Joseph is a young Jewish boy in Spain when, one day before Christopher Columbus set sail for the New World, all Jews who would not convert to Christianity were expelled. His family, and thousands of others, walked to Portugal where, for the cost of their family’s life savings, they were a allowed to stay for eight short months. In a cruel twist, just as Joseph and his family were to board a boat to leave Portugal for safety in Antwerp, they and the other Jews were forced to convert or become slaves of the King who had promised them safe passage. The children were separated from their parents, baptized against their will into Christianity, and forced upon a vessel bound for a distant land where they would create and work a sugar plantation.

Just as the Biblical Joseph worked hard to find favor with the Pharaoh, Joseph works to make himself useful wherever he is: on the ship, at the founding, in the sugar mill, and on the plantation as a whole. While his sister gets a position as a house slave, Joseph ends up being the only person on the island who knows anything about making sugar. 

This is a hard book to read, not just for the slavery, but for the recounting of the cruelty, horrors, and deaths upon the ship, the disasters that struck with illnesses, fire, and accidents aboard the ship and on the island. There’s also coverage of the convicts that had been aboard the ship, African slaves that were later brought in, and the dire straits under which all of them labored and slaved in harsh, hot, hazardous conditions.

Personally, I would not recommend that a young child read this book alone, but that it be read by a parent or teacher as a joint venture in learning.  There is a lot of darkness in this book, but it can be an opening for conversations from how slaves were treated, how slaves differentiated among themselves between Jewish and African, how men who had been sentenced to the gallows gained freedom through their three years of labor, the inhumanity of man to man, and the kindnesses of others that reach beyond class or language barrier. There is definitely food for discussion on present day slavery, debt slavery, generational slavery, what is being done to combat slavery, human trafficking and human rights, fair trade practices in the sugar and related industry, sugar boycott rationale for those who don’t even want to purchase fair trade sugar, and even the destruction of indigenous plant and animal life with clear-cut or slash-and-burn farming. The topics are endless.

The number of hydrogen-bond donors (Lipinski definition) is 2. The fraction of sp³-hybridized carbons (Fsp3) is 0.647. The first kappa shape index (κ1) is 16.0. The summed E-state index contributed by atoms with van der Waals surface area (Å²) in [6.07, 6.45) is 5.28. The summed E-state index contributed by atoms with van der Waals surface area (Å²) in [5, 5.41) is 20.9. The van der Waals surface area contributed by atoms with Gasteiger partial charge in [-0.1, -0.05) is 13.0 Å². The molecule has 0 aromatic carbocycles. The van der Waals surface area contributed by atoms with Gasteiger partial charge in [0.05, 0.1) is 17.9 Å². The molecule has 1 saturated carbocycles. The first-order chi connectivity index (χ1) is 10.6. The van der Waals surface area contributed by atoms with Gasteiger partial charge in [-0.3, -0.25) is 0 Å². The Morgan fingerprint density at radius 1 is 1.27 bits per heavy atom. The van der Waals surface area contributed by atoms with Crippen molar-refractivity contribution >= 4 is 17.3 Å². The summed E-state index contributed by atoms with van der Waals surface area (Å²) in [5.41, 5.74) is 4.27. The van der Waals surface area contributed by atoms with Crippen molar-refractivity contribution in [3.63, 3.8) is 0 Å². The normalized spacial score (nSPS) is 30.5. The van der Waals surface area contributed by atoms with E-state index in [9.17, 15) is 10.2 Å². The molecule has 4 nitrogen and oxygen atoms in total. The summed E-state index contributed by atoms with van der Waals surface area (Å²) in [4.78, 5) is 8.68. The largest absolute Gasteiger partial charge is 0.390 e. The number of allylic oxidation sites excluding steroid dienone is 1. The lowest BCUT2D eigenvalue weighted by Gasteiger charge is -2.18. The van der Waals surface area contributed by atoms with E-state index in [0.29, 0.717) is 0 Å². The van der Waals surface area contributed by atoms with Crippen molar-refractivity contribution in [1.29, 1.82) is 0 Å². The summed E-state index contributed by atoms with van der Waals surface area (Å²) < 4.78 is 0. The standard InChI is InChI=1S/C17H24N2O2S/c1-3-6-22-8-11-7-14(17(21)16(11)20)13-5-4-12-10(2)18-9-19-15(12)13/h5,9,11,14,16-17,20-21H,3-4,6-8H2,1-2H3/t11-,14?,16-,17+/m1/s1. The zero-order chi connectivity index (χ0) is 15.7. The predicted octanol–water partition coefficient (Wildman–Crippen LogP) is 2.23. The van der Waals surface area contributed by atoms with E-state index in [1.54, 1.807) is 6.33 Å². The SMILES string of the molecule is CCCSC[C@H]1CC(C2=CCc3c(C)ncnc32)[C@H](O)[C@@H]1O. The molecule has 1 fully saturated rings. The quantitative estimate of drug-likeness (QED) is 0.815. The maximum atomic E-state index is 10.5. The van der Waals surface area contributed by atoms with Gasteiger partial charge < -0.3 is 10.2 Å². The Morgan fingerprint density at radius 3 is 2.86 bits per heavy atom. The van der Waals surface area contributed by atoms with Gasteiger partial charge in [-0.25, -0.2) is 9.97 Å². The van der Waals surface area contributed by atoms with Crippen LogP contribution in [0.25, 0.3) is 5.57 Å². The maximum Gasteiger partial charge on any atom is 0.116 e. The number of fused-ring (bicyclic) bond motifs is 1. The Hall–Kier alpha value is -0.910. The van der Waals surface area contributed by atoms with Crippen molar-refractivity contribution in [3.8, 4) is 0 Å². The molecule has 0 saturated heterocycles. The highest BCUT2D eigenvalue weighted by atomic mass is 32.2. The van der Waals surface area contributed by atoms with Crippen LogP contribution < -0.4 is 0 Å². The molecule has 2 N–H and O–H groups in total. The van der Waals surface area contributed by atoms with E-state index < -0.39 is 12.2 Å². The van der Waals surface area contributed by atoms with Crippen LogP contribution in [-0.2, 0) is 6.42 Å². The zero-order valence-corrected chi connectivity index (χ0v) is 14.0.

I’m tempted to detract one star from my rating, because the book ends rather abruptly, but that seems too harsh. There is a sudden resolution and Joseph’s story ends just as he embarks on another ship. I’d really like to have seen the ending be more logical and for possibilities for Joseph’s future discussed or even acted out. However, the end doesn’t negate the power of previous narrative. One other negative aspect is the cover. At first, I considered the historical significance of the primitive wood-cut-type illustration, but then decided that the art, especially of the boy’s face, while reminiscent of religious works, actually is so depressingly dark and off-putting that I think it will keep children from picking up this book. I hope the publisher will one day consider more fitting cover art.

Recommended with the above caveats for supervised reading.

I received this book as an Advanced Reader Copy (ARC) from the publisher through NetGalley. My opinions are my own.